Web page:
[For the week of 11/11/11 – Margo G., Chicago, IL]
Note: The Lovely Miss Margo is a director in Chicago. Her current project, “Dream of a Common Language” is playing at the Oracle Theatre until November 18th. Recently, Margo and some members of the Prologue Theatre Company (of which she is Artistic Director) participated in the GreyZelda Theatre Group’s Ubergarden Fundraise, where I was also in attendance. The below is a heeeee-larious video I figured you might enjoy. Watch us all create some art, on the spot!
Margo, What are you reading?
Currently I’m reading The Man Who was Thursday by G.K. Chesterton. Originally written in 1908, it’s a thrilling, satirical, and thoroughly hilarious spy mystery-caper. Kinda. I do love good old-fashioned British style, which I need hardly say I find creeping into my speech or writing after reading a chapter or two.
What made you pick it up?
Last winter I saw a stellar stage production of a new adaptation of the book, and that’s when I procured a copy. However, like so many of my good intentions, it found itself on the shelf, neglected. Then, last month, I attended a staged reading revival of the production, remembered how perfectly delightful it was, and took up the book again. I love seeing the source material for an adaption to get a peek at the structure of things; in this particular instance, it’s giving me a further appreciation of both the book and the play.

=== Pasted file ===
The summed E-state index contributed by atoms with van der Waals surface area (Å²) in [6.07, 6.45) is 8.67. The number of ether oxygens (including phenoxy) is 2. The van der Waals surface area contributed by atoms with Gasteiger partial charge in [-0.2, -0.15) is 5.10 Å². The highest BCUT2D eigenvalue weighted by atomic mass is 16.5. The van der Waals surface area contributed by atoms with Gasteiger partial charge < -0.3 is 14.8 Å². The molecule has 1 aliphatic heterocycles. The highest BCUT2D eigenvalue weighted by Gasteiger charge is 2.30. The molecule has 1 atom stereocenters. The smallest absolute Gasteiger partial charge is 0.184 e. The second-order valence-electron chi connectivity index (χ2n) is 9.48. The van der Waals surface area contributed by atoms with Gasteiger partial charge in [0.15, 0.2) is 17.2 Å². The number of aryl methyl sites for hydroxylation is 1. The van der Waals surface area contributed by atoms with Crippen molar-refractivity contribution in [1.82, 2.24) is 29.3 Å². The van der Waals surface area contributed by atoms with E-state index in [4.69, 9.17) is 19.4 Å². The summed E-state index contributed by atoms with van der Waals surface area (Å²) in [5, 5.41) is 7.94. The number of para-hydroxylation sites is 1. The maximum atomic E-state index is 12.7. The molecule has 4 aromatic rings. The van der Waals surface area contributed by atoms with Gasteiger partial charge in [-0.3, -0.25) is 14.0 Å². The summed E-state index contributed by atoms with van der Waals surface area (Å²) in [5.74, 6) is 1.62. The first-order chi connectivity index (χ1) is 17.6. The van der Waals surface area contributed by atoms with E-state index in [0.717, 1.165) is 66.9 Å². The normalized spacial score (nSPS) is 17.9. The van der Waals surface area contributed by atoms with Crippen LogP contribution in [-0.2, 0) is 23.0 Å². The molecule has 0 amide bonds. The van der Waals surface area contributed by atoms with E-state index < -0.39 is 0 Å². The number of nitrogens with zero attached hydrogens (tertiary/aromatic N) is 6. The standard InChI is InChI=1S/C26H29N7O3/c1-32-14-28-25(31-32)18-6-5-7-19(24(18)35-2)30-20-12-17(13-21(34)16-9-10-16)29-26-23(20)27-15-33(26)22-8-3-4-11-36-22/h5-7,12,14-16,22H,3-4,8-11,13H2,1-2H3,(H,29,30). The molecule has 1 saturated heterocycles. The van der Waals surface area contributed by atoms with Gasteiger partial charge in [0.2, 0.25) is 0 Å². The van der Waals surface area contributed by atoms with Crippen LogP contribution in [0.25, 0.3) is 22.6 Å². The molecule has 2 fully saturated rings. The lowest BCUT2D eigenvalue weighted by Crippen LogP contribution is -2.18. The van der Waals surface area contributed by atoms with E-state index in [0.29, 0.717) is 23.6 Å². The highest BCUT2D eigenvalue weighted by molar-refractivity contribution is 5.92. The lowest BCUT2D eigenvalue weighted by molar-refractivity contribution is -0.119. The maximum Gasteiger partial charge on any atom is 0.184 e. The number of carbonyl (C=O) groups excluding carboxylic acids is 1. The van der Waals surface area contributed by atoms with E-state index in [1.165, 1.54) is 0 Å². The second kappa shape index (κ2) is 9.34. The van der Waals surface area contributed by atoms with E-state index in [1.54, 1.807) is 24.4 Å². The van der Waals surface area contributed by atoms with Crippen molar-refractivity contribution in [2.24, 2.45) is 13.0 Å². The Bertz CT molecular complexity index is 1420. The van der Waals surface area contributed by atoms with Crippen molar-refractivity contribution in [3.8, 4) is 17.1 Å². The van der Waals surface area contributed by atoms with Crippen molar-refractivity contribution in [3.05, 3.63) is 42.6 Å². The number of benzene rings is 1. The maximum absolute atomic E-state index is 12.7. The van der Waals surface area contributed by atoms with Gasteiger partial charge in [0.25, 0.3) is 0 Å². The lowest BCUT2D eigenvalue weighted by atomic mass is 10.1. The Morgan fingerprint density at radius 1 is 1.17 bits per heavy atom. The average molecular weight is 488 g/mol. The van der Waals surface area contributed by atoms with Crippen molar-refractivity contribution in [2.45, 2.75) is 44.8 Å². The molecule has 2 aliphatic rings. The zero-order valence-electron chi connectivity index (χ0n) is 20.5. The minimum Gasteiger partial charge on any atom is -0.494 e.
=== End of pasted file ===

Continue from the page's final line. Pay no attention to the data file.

What was the last thing you read?
I was re-reading Adrienne Rich’s book of poems, The Dream of a Common Language. I read it for the first time a few months ago, before going into rehearsals for the play Dream of a Common Language. I wanted to come back to it with a different perspective after working on the show. It’s a really great collection, and on this revisiting I picked up several more references from it that Heather McDonald incorporated into the play. For example, McDonald takes a line verbatim from the poem Paula Becker to Clara Westhoff, which is an imagined letter written from one (real, historical) female artist to another at the turn of the Twentieth Century. A lot of the themes of the poem resonate directly with the themes of the play. I definitely got a lot out of the re-reading!